• Online programs make it easier for adults to fit an education around their everyday schedules.
  • Many schools have affordable financing options and online resources offer deals on textbooks and other supplies.
  • A rapidly changing job market impels some professionals to look for a new career.

It isn’t just older students that benefit from a return to school. Younger students can learn from their older peers’ life experiences and professionals who go back to school represent a golden networking opportunity for their fellow learners.

Challenges for Older College Students

Whether older students enroll in college because they want a career change or because they just finished military service and are eager to embark on civilian life, they face unique challenges. The Seattle Post Intelligencer listed some of these challenges:

  • Social interaction: While it is true that students over age 25 are increasingly populating campuses nationwide, older learners may still feel a little odd when they walk into an English 101 class that is full of people who could be their children or grandchildren.
  • Academic level: Some older students, thanks to life experience or personal learning, will be steps ahead of their peers. Other older students, however, may need some extra time to get back in the groove of an academic routine.
  • Schedule: Online programs make it possible to juggle a work schedule, school schedule, and family life, but some students will take a while to adjust to a routine that includes college courses and homework.
  • Confidence: Everyone faces some jitters on the first day of school, even students who obtained their high school diplomas decades ago.

College is no longer the sole domain of people in their late teens and early 20s. Schools across the country welcome older learners as more and more people realize that it’s never too late to go back to school and it may even be necessary.


Have you ever wondered which subjects are most popular in terms of undergrad degrees? How about which career fields are most closely connected to those majors? Or what starting salaries are like? How about where your own interest/major stacks up and what you can expect to do in terms of work? We’ve got the scoop on all of that and more.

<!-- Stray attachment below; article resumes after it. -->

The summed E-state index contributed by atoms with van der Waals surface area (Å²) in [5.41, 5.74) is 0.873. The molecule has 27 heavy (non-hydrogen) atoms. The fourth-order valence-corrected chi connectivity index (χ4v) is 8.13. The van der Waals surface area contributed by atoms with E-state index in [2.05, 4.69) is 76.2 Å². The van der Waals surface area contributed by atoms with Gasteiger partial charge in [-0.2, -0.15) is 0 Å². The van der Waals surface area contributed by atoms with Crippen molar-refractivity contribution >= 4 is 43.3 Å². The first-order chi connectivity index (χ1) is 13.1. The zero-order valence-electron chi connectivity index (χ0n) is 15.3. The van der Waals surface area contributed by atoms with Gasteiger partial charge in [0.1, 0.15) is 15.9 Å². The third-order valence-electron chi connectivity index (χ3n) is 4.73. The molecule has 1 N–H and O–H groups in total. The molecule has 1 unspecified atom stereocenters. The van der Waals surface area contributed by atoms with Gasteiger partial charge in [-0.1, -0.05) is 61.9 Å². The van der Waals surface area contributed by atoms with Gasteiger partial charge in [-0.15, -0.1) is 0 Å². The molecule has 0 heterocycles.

Earlier this year, Virginia’s Sweet Briar College announced that it would soon close its doors. The wealthy women’s-only school first opened more than a century ago, and since then, thousands of women have gained a solid liberal arts education there. What are the underlying reasons for Sweet Briar’s financial woes, is it really in its last days, and what can we learn from this strange case?

Landmarks in Sweet Briar’s History

Outcries over the school’s potential closing are understandable; Sweet Briar played a small but important role in Virginia’s history. It was founded in 1901 on the grounds of Indiana Fletcher Williams’ estate. A landmark moment came in the 1930s when the school established a study-abroad program, making it a pioneer in international studies. In 1995, 21 of Sweet Briar’s buildings earned places on the Virginia Landmarks Register. The buildings are also listed on the National Register of Historic Places as a National Historic District. Of course, the school isn’t stuck in the past. In 2004, it established an engineering degree program, making it one of two women’s colleges in the nation to offer such.

Sweet Briar’s Dwindling Enrollment

As precious as history is, it cannot help Sweet Briar to adapt to changing times. Opinions abound about what contributed to the school’s financial woes, but at the root of the problem is insufficient enrollment numbers. The school is in a rural location, making it difficult for part-time students to attend. Furthermore, while some women’s colleges have chosen to welcome men as students, Sweet Briar remains a single-sex school. Some women view this as an old-fashioned arrangement and feel they would miss out on some social aspects of college life. Some students who enrolled for a year or two because of tuition discounts leave before they finish their degrees.

Sweet Briar’s Bankruptcy

In spring of 2015, Sweet Briar declared that it would soon close its doors. A court ruling managed to save the school for another academic year, but that doesn’t mean Sweet Briar has an extended future ahead of it. Despite the school’s $94 million endowment, it still faces problems of enrollment and student retention. In the past, it tried to partner with larger, stronger educational institutions but so far none have decided to get on board with Sweet Briar. Another issue is that, since the school announced it would close, many members of the faculty took jobs elsewhere, meaning that, at the very least, the face of the school is changing.

The Saving Sweet Briar Campaign

A non-profit organization Saving Sweet Briar makes continuing efforts to keep the school afloat. Saving Sweet Briar has already raised millions of dollars for the school. The organization also seeks to educate the public about the college’s financial state and to find people who can join the school’s board of directors and lead it to a brighter future.

What do coming years hold for Sweet Briar College? Will the school be able to adapt to changing times? It is impossible to say. However, for now, the historic institution remains active and hopeful that it will serve future generations of students. For now, we congratulate Sweet Briar and we wish all associated with the college the best as they begin a new school year.